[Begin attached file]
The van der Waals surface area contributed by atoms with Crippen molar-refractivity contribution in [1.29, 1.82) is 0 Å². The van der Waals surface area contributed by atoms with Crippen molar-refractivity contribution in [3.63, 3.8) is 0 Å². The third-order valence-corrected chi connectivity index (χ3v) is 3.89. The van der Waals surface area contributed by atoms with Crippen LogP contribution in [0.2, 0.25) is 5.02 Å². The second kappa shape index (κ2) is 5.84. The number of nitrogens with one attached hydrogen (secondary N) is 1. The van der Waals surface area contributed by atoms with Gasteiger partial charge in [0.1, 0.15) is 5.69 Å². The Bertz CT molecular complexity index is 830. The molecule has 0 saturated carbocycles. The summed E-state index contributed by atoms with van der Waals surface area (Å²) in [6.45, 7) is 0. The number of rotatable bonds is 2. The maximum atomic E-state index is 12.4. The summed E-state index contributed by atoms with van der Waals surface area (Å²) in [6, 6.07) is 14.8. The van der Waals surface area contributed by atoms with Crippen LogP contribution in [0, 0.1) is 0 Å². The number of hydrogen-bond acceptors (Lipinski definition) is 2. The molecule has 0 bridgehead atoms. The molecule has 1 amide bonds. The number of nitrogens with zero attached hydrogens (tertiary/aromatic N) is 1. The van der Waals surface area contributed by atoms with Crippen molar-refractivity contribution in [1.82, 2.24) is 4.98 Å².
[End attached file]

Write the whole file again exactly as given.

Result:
The van der Waals surface area contributed by atoms with Crippen molar-refractivity contribution in [1.29, 1.82) is 0 Å². The van der Waals surface area contributed by atoms with Crippen molar-refractivity contribution in [3.63, 3.8) is 0 Å². The third-order valence-corrected chi connectivity index (χ3v) is 3.89. The van der Waals surface area contributed by atoms with Crippen LogP contribution in [0.2, 0.25) is 5.02 Å². The second kappa shape index (κ2) is 5.84. The number of nitrogens with one attached hydrogen (secondary N) is 1. The van der Waals surface area contributed by atoms with Gasteiger partial charge in [0.1, 0.15) is 5.69 Å². The Bertz CT molecular complexity index is 830. The molecule has 0 saturated carbocycles. The summed E-state index contributed by atoms with van der Waals surface area (Å²) in [6.45, 7) is 0. The number of rotatable bonds is 2. The maximum atomic E-state index is 12.4. The summed E-state index contributed by atoms with van der Waals surface area (Å²) in [6, 6.07) is 14.8. The van der Waals surface area contributed by atoms with Crippen LogP contribution in [0, 0.1) is 0 Å². The number of hydrogen-bond acceptors (Lipinski definition) is 2. The molecule has 0 bridgehead atoms. The molecule has 1 amide bonds. The number of nitrogens with zero attached hydrogens (tertiary/aromatic N) is 1. The van der Waals surface area contributed by atoms with Crippen molar-refractivity contribution in [1.82, 2.24) is 4.98 Å².